In the late 1790’s, the town of Newark (today’s Niagara-on-the-lake) was the capital of the Province of Upper Canada. During the American Revolution a significant proportion of the population of colonies loyal to the Crown had fled to the Niagara region where they were granted land in return for their loyalty to the King. Although they lost all their land and homes in the process they were still close enough to the border to be able to continue some of their past trading relations – a fact that would have significant impact on their lives in the years ahead. But for those settlers having to start all over again: imagine trying to carve a life out of the heavily wooded and swampy terrain while plagued by mosquitoes and black flies; and imagine a time when only those who could afford it would benefit from education and good medical care.
Enter Billy Green.
By all accounts the youngster grew up in the bush and lived on the mountain above Stoney Creek where he knew the area like the back of his hand. We don’t know much about his younger years and believe his mother may have died during his birth and so he likely ran free and did not benefit from any home schooling. A simple soul, he was able to participate in the War of 1812 as a Flanker where he proudly beat the drum: an activity he continued every night until his death in 1877. Billy was, however, credited with an important contribution in the Battle of Stoney Creek. Although only a few soldiers were killed in the battle, it was a deciding one in the War of 1812 since outnumbered British regulars and Canadian militia defeated invading Americans.
It was Billy who, with his knowledge of the bush, was given the all-important password that would enable him to get through the American lines, contact the British officers, and guide them back to Stoney Creek in the middle of the night. In 1875 Billy was one of several 1812 veterans who received an Award from the Government.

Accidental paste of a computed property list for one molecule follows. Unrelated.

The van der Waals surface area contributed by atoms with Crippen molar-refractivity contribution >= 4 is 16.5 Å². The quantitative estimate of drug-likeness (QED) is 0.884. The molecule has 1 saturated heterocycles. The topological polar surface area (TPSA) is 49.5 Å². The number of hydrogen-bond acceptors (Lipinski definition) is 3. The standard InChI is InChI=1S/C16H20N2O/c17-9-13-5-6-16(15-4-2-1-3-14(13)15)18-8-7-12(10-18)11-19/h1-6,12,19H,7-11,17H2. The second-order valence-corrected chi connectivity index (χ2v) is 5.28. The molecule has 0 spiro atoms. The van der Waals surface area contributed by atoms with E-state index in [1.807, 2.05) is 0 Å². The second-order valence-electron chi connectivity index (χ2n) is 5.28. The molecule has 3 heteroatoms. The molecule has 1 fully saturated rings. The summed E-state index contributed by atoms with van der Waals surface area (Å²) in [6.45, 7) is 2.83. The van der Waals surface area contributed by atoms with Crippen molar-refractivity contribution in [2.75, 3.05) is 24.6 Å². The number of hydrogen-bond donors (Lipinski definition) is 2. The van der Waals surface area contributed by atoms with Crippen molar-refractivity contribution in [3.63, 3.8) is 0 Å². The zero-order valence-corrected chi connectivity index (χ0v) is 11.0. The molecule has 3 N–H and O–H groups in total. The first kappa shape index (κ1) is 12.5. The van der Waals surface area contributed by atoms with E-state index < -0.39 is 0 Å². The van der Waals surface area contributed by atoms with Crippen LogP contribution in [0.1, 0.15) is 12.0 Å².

During the Bi-Centennial and the anniversary of the Battle of Stoney Creek there are a number of people who would like to see Billy get his just recognition. But Billy’s claim to fame has been questioned. It seems there were a number of ‘William’ Greens in the militia and regular army of the time and many accounts of the story vary.
Books have been written and intensive research conducted to try to clarify the events that took place on June 5, 1813. One of the best entitled “Billy Green and Balderdash” is written by Doug Green in cooperation with the Stoney Creek Historical Society. It is an interesting and factual account that attempts to refute the questions raised by other authors. In so doing, you learn there is much more to the Billy Green story: how and why he was given the password, diaries that support the story and sometimes with misleading dates might refute it; how Billy got through the lines, why the loyalty of locals were questioned by both sides; and then there was his killing of an American sentry – an act that haunted him the rest of his life.
For lovers of real Canadian history and to obtain a copy of the 30 page booklet send a cheque or money order for $4 (which includes mailing) to the Stoney Creek Historical library, PO Box 66637, Stoney Creek, Ontario, L8G 5E6 or telephone (Canada) 905-662-4065.
To see the Billy Green video feature in our “1812 and all that …” series, click here